Don’t allow apparent setbacks to prevent you from achieving great things.
How in the world can anyone flunk first grade?
Well. I did.
If a teacher decides that a child is advancing rapidly and should “skip” a grade, there is much consultation in the board room, and discussion with the child’s parents. Many things are considered including the child’s emotional maturity, even physical size. Care is taken ensuring that advancing the child quickly won’t be detrimental. But that’s now.
This was then. When I entered Kindergarten the schools had all of the authority and a teacher’s decision was accepted by parents. Questioning perceived authority was verboten. Society as a whole was passive.
We small fry were marched, three at a time, to a room in the school with what appeared to us to be a very large, round table, and we were introduced to, and then left alone with, a stranger who explained that we would be given several sheets of pictures. We had to decide how many items we noticed which were different between each set of two superficially identical drawings.
That sounded like fun to me. Uncomfortable in large groups to this day, I found the size of the group in my post-war baby boom class to be overwhelming and intimidating. Sitting in a room with only two others and doing something by myself had appeal.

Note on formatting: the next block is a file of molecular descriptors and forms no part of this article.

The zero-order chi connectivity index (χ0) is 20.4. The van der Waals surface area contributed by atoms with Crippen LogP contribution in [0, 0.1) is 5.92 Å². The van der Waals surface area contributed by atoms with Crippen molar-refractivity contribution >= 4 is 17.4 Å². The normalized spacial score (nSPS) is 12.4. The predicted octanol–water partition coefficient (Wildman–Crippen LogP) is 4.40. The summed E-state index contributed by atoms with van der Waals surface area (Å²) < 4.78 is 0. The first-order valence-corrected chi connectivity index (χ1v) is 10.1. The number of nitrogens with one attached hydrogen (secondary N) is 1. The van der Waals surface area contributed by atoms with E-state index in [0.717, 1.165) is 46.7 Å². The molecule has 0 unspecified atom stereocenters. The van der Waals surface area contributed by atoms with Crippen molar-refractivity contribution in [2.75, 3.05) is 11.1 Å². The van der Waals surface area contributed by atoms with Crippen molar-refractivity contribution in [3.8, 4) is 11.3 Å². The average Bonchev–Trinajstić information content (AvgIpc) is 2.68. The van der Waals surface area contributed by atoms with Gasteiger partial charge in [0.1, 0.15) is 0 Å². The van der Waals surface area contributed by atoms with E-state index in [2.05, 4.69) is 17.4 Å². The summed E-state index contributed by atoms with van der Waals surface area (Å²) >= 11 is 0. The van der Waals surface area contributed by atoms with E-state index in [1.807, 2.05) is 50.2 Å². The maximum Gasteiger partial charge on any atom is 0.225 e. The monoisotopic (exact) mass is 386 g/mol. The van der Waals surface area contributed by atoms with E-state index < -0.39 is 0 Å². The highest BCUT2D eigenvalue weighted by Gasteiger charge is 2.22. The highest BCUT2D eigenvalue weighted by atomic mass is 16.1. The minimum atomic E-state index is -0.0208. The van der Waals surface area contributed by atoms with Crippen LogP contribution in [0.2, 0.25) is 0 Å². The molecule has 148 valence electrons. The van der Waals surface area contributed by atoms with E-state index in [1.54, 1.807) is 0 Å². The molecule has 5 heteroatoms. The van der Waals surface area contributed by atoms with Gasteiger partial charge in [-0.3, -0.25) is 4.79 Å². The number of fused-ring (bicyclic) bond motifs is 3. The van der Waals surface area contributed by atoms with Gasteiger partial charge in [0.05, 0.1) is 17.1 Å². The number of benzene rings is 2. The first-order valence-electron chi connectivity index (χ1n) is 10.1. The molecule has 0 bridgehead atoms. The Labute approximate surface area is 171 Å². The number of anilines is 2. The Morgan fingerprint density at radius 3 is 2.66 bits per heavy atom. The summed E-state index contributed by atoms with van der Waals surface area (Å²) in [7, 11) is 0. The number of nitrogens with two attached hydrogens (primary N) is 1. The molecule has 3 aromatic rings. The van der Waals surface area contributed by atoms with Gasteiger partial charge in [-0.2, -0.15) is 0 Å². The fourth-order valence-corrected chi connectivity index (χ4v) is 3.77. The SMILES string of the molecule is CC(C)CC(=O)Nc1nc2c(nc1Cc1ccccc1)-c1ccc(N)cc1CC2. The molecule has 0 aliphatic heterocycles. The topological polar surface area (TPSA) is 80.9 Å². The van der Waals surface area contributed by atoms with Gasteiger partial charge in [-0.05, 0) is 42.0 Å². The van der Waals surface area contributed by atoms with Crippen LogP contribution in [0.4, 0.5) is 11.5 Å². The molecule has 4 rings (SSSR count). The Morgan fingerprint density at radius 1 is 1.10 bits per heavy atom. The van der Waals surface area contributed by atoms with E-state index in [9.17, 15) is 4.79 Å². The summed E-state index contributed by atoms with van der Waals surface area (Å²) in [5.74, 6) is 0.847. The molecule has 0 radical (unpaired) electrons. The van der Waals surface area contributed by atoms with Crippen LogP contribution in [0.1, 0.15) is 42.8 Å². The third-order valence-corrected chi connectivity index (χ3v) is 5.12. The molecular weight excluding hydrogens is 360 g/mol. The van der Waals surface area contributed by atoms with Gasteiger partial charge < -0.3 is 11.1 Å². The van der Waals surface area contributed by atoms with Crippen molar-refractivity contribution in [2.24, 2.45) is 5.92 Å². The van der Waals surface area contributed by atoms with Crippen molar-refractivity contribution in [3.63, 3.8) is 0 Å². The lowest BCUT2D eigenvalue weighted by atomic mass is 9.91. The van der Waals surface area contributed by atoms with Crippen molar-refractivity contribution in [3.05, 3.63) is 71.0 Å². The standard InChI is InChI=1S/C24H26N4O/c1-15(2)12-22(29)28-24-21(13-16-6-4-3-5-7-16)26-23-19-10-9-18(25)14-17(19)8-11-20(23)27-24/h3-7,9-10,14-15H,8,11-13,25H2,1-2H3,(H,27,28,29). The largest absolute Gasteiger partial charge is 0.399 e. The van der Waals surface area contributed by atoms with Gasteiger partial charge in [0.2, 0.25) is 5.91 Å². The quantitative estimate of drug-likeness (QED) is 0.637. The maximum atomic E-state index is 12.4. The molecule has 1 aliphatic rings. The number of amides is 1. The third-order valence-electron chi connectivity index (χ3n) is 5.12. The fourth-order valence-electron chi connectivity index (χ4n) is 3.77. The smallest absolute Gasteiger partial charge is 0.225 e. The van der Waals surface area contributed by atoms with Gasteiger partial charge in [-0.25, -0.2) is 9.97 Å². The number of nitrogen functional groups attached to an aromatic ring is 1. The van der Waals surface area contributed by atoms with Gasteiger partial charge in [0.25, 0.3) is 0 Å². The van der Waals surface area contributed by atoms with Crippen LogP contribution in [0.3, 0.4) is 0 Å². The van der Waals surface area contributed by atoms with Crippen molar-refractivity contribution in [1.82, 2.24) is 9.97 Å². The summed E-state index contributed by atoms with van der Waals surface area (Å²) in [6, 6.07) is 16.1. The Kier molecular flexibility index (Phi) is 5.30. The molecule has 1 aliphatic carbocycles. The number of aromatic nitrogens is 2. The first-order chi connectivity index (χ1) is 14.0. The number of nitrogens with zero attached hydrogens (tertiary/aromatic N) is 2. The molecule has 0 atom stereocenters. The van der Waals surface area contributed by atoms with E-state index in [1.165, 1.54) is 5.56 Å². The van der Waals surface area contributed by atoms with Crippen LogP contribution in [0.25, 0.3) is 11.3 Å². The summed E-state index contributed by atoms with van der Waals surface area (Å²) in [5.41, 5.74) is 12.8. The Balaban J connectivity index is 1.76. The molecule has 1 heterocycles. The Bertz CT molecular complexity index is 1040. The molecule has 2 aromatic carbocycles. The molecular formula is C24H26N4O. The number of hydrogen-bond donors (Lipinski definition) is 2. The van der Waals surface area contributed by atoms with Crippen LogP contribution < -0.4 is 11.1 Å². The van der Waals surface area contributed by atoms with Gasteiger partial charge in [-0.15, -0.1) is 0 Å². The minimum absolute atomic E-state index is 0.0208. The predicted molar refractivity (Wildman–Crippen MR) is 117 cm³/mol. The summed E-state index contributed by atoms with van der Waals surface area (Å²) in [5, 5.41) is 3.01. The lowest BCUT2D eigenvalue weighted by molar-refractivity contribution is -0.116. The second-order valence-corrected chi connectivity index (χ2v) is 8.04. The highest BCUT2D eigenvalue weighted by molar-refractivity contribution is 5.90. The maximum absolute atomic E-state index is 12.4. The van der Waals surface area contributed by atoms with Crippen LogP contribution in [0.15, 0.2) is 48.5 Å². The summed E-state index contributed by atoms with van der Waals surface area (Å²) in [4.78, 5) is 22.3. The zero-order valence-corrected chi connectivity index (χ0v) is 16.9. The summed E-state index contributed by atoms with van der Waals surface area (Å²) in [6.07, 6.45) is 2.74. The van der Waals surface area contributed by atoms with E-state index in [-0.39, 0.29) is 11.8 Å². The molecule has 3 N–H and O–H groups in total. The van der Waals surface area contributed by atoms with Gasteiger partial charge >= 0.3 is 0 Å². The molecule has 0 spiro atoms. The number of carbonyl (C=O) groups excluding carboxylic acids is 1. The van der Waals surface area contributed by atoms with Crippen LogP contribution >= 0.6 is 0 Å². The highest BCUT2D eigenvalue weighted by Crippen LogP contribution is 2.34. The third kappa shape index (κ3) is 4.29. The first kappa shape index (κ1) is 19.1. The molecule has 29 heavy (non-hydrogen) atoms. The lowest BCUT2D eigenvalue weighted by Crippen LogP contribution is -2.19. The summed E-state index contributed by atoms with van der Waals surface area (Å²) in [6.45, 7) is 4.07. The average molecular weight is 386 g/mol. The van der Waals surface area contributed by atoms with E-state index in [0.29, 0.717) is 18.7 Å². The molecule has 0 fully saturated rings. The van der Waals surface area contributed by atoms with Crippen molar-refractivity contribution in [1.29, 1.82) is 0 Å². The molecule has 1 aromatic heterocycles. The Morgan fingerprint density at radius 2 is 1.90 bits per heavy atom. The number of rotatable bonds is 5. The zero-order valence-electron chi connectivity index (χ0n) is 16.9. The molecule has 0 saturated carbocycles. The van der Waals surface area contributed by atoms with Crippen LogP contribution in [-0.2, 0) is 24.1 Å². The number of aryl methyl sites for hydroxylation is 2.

The other two were out of there in a flash. Two more came in. They left. Two more came in, and so on. I was still concentrating on the drawings. The stranger went out and called my teacher to the door and they conversed in hushed tones. I just kept finding and circling differences.
Perhaps there should have been a time limit.
The stranger looked over my papers. She looked up at me quizzically and then continued to go through the papers. She stood and held out her hand for me, and hand in hand we went back to my class.
The stranger told me to get my things while she talked to my teacher. Then she took me to a classroom with desks. She told the teacher I would be her student now and I was given a desk, pencil, eraser, notebook and a stern admonition to sit still and listen.
I was tired and cranky over Christmas vacation because I was incubating chicken pox. When I should have been returning to my class in the New Year I was in bed smothered with calamine lotion. I missed another two weeks of school. I was back for a week when I caught cold. In those days children stayed home with colds.
That is why I failed. The next year, when I should have been entering a grade one classroom for the first time anyway, I could already print the alphabet and I could read Fun with Dick and Jane.
Remind me to tell you the one about how we moved every year, in the middle of the school year, not just to a new district but to new cities.